Prime Minister Julia Gillard will today announce an Anti-Dumping Commission.
Complaints about dumping, where importers sell goods below cost, have increased threefold in the last two years.
The commission follow the release of the review by former Victorian premier John Brumby, reported by Manufacturers’ Monthly and others. The Brumby Anti-Dumping Review found Australia was underperforming in the prevention of dumping, and there should be an agency dedicated to combating dumpers.
The commission will be based in Victoria, Australia’s biggest manufacturing state, and the government will pledge $24.4 million extra in funding against illegal dumping, as well as 55 new trade investigators.
"It's neither fair nor efficient for Australian manufacturers or their workers to be harmed economically by products dumped into Australia," Gillard told News Limited.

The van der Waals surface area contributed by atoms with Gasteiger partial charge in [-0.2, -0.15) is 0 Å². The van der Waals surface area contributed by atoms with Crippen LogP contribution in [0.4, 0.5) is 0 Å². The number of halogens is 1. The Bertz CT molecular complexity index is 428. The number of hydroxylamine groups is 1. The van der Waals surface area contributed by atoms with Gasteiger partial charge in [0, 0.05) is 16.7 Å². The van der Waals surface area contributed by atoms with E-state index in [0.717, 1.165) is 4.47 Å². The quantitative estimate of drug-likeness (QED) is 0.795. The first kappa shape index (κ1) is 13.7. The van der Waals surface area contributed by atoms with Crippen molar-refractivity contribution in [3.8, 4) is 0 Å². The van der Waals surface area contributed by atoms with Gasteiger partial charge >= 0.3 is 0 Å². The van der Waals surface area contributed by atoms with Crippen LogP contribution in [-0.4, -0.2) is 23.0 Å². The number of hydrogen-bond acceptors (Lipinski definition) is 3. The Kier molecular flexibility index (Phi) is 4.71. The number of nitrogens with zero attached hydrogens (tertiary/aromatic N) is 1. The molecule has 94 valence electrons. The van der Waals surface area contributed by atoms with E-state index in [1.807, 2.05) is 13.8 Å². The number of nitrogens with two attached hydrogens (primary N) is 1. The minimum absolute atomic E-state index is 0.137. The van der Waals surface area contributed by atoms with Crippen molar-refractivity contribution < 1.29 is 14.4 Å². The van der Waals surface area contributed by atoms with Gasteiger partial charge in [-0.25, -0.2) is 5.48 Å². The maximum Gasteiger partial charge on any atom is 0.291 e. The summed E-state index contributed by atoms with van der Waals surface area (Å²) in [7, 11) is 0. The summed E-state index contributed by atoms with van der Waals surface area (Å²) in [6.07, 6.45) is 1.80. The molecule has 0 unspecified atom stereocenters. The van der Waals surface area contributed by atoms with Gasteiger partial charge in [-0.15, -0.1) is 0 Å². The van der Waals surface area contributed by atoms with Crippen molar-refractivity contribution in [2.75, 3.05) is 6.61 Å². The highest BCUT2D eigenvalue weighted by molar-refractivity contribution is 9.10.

The opposition supports Brumby Report, and has said that it was a “belated endorsement” of its policies.
“The Coalition has long said that the existing anti-dumping laws are cumbersome, slow and prohibitively expensive for many Australian businesses to utilise,” said industry spokeswoman Sophie Mirabella last week.
“It is unfortunate that Labor has needed to go to the substantial trouble and expense of hiring Mr Brumby to tell them the same thing.”
Dumping is an issue for manufacturers in industries such as steel, and it has been encouraged by factors including the high dollar and a weak global economy leading to a glut of unsold goods.